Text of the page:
Index > 4 Environmental remediation of radioactively contaminated sites >

4.5.6 Pump and treat for surface and groundwater (SRT)

The pump and treat technology for groundwater involves drilling wells into contaminated groundwater, pumping it to the surface and treating it to remove the contaminants (Figure 4.20). After removal of contaminants, the treated water is either re-injected into the groundwater via a well in a suitable location or discharged to a surface watercourse or into the sewerage system, depending on availability and permits.

The technology is based on the assumption that contaminant concentrations can be reduced or removed by employing ion exchange or sorption and precipitation processes. Some attempts have been made to use electrolysis or (reverse) osmosis in pump and treat systems. Chemicals have also been added underground in an attempt to enhance recovery rates [IAEA-2004b].
.

Figure 4.20 Sketch of a pump and treat system
Figure 4.20 Sketch of a pump and treat system

.
Various techniques are available to treat ex-situ abstracted waters for dissolved contaminants and gases. Section 4.5.9 describes ex-situ treatment techniques in more detail whereas many are borrowed from drinking water treatment and other industrial processes.

However, the effectiveness of pump and treat systems can be compromised by a number of factors that are related to the contaminants of interest and the characteristics of the site. As a result, it is usually impossible to reduce dissolved contaminants to below drinking water limits in reasonable time frames, for example less than 10 years at many sites [IAEA-2006b].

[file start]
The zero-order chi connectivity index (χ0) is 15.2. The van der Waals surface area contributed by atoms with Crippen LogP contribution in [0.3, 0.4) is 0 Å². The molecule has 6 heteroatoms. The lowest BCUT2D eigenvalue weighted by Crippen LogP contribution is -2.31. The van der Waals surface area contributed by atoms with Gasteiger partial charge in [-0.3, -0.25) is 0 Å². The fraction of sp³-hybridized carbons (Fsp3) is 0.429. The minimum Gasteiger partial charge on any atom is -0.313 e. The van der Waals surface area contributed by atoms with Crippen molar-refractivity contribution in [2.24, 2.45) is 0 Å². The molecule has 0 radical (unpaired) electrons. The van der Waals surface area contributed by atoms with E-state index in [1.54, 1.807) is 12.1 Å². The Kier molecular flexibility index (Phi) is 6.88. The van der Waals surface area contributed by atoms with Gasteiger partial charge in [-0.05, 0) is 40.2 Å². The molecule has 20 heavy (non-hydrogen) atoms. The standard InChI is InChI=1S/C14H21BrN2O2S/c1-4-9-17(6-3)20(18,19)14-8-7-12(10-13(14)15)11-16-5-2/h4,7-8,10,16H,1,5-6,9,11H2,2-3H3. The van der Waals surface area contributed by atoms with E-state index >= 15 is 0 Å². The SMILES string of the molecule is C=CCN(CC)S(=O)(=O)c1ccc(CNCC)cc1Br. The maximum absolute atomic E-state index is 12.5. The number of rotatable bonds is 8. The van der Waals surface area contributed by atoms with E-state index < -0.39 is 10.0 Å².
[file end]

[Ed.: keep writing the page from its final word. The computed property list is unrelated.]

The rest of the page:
A report of the National Academy of Sciences of the U.S. provides a comprehensive assessment of the effectiveness of pump and treat systems for the remediation of subsurface contamination [IAEA-2004b]. The report found that pump and treat is inefficient as a source removal technology, although it can reduce source term volumes. In line with other methods based on changing the distribution between two different phases of a contaminant, this method becomes increasingly inefficient as the concentration gradient between, for example, species sorbed on the solid matrix and aqueous species diminishes. Large quantities of groundwater may have to be pumped and treated to remove only small amounts of contaminant. Removal in-situ is inefficient, owing to tailing or mass transfer limitations. A further complication arises from the fact that not all pore water is mobile. Contaminants may be trapped in dead end pores and released into the mobile pore water only by diffusive processes, which is one of the mechanisms responsible for the tailing. Although various configurations of abstraction wells, etc., have been investigated with a view to increasing the degree of hydraulic connectedness and hence efficiency, these configurations have been unable to overcome the fundamental constraints on diffusion [IAEA-2004b].

Undesirable water properties, for example low pH values, as is often the case with mine effluents or disposal facility leachates, may pose special problems during processing; a neutralization step might be required [IAEA-2004b].

For these reasons it is unlikely that simple pump and treat methods will have much scope for application in situations with relatively low levels of contamination.